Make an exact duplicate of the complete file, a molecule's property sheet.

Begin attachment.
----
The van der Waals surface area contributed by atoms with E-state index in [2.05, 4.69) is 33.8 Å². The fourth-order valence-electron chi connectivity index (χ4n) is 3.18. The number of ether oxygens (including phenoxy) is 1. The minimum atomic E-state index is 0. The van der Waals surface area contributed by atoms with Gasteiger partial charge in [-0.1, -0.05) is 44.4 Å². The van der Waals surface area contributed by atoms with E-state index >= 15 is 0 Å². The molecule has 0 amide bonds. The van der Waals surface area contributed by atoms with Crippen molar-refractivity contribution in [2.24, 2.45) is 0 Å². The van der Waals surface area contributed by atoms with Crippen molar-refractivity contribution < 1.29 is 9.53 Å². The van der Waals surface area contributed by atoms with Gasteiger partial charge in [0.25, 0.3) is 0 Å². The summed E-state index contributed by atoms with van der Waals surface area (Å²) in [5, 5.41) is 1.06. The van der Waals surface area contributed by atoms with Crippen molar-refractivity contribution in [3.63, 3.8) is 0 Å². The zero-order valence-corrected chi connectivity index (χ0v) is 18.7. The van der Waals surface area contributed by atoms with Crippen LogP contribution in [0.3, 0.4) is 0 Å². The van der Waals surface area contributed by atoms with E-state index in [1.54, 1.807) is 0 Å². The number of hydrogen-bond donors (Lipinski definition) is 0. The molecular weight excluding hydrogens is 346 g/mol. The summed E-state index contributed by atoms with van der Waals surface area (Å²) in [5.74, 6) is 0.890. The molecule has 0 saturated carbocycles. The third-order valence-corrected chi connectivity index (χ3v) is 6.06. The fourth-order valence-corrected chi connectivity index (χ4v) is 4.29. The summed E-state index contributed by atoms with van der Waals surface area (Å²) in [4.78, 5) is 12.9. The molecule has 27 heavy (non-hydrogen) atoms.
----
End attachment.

The van der Waals surface area contributed by atoms with E-state index in [2.05, 4.69) is 33.8 Å². The fourth-order valence-electron chi connectivity index (χ4n) is 3.18. The number of ether oxygens (including phenoxy) is 1. The minimum atomic E-state index is 0. The van der Waals surface area contributed by atoms with Gasteiger partial charge in [-0.1, -0.05) is 44.4 Å². The van der Waals surface area contributed by atoms with E-state index >= 15 is 0 Å². The molecule has 0 amide bonds. The van der Waals surface area contributed by atoms with Crippen molar-refractivity contribution in [2.24, 2.45) is 0 Å². The van der Waals surface area contributed by atoms with Crippen molar-refractivity contribution < 1.29 is 9.53 Å². The van der Waals surface area contributed by atoms with Gasteiger partial charge in [0.25, 0.3) is 0 Å². The summed E-state index contributed by atoms with van der Waals surface area (Å²) in [5, 5.41) is 1.06. The van der Waals surface area contributed by atoms with Crippen molar-refractivity contribution in [3.63, 3.8) is 0 Å². The zero-order valence-corrected chi connectivity index (χ0v) is 18.7. The van der Waals surface area contributed by atoms with Crippen LogP contribution in [0.3, 0.4) is 0 Å². The van der Waals surface area contributed by atoms with E-state index in [1.54, 1.807) is 0 Å². The number of hydrogen-bond donors (Lipinski definition) is 0. The molecular weight excluding hydrogens is 346 g/mol. The summed E-state index contributed by atoms with van der Waals surface area (Å²) in [5.74, 6) is 0.890. The molecule has 0 saturated carbocycles. The third-order valence-corrected chi connectivity index (χ3v) is 6.06. The fourth-order valence-corrected chi connectivity index (χ4v) is 4.29. The summed E-state index contributed by atoms with van der Waals surface area (Å²) in [4.78, 5) is 12.9. The molecule has 27 heavy (non-hydrogen) atoms.